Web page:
Final purchasing managers’ survey data for the eurozone confirmed a revival in the service sector that was accompanied by booming manufacturing activity. IHS Markit said the data indicated that gross domestic product (GDP) “should rise strongly in the second quarter.” Meanwhile, retail sales in the bloc fell in April by a greater-than-expected 3.1% sequentially, although they rose 23.9% year over year on a calendar-adjusted basis. Unemployment in Germany fell more than expected in May.
Chinese stocks retreated, having one of the weakest global markets in returns, after recording three weeks of gains. The large-cap CSI 300 Index shed 0.7% and the benchmark Shanghai Stock Exchange edged down 0.2%, according to Reuters. Foreign investors bought USD 8.7 billion of Chinese stocks in May, the highest single month this year, Reuters added. In the bond market, the downtrend in yields took a breather. The yield on the 10-year Chinese government bond (CGB) rose 2 basis points to 3.11%, a relatively high level compared with other major government bond yields. Over the last six months, Bloomberg’s local currency index for CGBs returned 3.4%, while the spread over comparable 10-year U.S. Treasury yields tightened almost 100 basis points.
Japan’s stock market returns were some of the most mixed for the week in global market trading, with the Nikkei 225 Index falling 0.71% and the broader TOPIX Index gaining 0.60%. Sentiment remained weak following the government’s extension of the coronavirus state of emergency in Tokyo, Osaka, and seven other prefectures by three weeks to June 20. The yield on the Japanese 10-year government bond was little changed at 0.08%, while the yen weakened to close at around JPY 110.18 against the U.S. dollar.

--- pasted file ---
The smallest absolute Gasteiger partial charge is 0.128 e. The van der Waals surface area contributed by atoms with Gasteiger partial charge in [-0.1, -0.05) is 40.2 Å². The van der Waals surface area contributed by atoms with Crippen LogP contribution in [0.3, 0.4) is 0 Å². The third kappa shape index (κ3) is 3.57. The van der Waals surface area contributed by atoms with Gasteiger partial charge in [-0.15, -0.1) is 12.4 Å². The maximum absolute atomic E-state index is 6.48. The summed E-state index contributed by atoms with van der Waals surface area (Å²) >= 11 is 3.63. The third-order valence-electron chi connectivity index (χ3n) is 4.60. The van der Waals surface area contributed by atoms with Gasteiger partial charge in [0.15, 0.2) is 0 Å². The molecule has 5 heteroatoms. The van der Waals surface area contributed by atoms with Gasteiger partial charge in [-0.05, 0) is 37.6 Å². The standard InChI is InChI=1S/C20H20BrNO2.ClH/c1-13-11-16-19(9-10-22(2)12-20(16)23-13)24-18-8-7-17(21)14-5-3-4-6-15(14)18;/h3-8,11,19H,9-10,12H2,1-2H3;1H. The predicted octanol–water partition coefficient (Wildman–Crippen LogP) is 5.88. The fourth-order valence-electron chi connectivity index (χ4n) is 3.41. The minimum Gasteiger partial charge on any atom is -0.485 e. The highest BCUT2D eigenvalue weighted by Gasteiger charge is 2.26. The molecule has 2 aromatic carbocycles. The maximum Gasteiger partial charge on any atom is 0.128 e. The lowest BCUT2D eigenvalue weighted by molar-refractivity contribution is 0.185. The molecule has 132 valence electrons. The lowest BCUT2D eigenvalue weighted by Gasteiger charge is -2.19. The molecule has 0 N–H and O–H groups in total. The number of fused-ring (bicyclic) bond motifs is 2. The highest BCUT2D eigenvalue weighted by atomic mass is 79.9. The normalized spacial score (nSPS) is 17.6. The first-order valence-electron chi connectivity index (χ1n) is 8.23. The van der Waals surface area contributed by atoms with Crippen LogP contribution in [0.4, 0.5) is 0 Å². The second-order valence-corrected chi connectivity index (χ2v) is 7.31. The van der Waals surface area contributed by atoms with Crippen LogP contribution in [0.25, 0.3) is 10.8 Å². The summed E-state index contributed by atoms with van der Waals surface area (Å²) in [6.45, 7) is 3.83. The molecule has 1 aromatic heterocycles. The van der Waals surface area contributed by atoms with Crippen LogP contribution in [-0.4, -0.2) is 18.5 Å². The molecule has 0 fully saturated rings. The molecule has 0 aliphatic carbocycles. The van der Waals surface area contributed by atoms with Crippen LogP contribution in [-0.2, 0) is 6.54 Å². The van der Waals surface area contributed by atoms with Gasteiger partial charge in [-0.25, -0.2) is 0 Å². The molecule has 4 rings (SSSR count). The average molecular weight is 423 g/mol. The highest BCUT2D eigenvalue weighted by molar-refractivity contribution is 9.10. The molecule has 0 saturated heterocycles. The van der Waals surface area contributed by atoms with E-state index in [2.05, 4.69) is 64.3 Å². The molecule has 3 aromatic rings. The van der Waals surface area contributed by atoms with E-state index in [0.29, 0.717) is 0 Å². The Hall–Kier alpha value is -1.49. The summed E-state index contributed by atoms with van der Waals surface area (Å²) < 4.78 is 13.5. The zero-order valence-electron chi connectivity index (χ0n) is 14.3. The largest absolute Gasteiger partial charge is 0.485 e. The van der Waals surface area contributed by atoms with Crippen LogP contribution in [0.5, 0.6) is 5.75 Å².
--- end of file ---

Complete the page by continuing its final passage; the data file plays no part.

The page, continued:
Japan’s household spending rose 13.0% year on year in April after a 6.2% rise in March. The increase was the biggest since comparable data became available in January 2001. Consumers sought out beauty treatments, dining, accommodation, and domestic tourism packages. Autos and apparel also contributed.
Other Key Global Markets
- Brazil – Stocks in Brazil, as measured by the Bovespa Index—which reached an all-time high during the week—returned about 3.5%, a higher average compared to other global markets. The market was closed for a holiday on Thursday. Equities—which advanced 9.64% in U.S. dollar terms in May, as measured by MSCI—continued to climb in the first week of June, supported in part by recent strength in the Brazilian real versus the dollar, as well as tighter credit spreads in the fixed income market. Also, recent economic data have been encouraging, including the 1.2% quarter-over-quarter reading for first-quarter GDP, which was stronger than expected.
- Mexico – Mexican stocks, as measured by the IPC Index, returned about 0.9%, a fairly flat average compared to other global markets. During the week, the Mexican central bank released its quarterly inflation report, which included fresh economic forecasts. Policymakers now expect GDP growth this year to be 6.0% versus 4.8% in the previous report.
Data Sources: Thomson Reuters, Barrons (Dow Jones & Company), Bloomberg, The Economist Europe, Brazil Business Post, Edward Jones Financial Markets Report.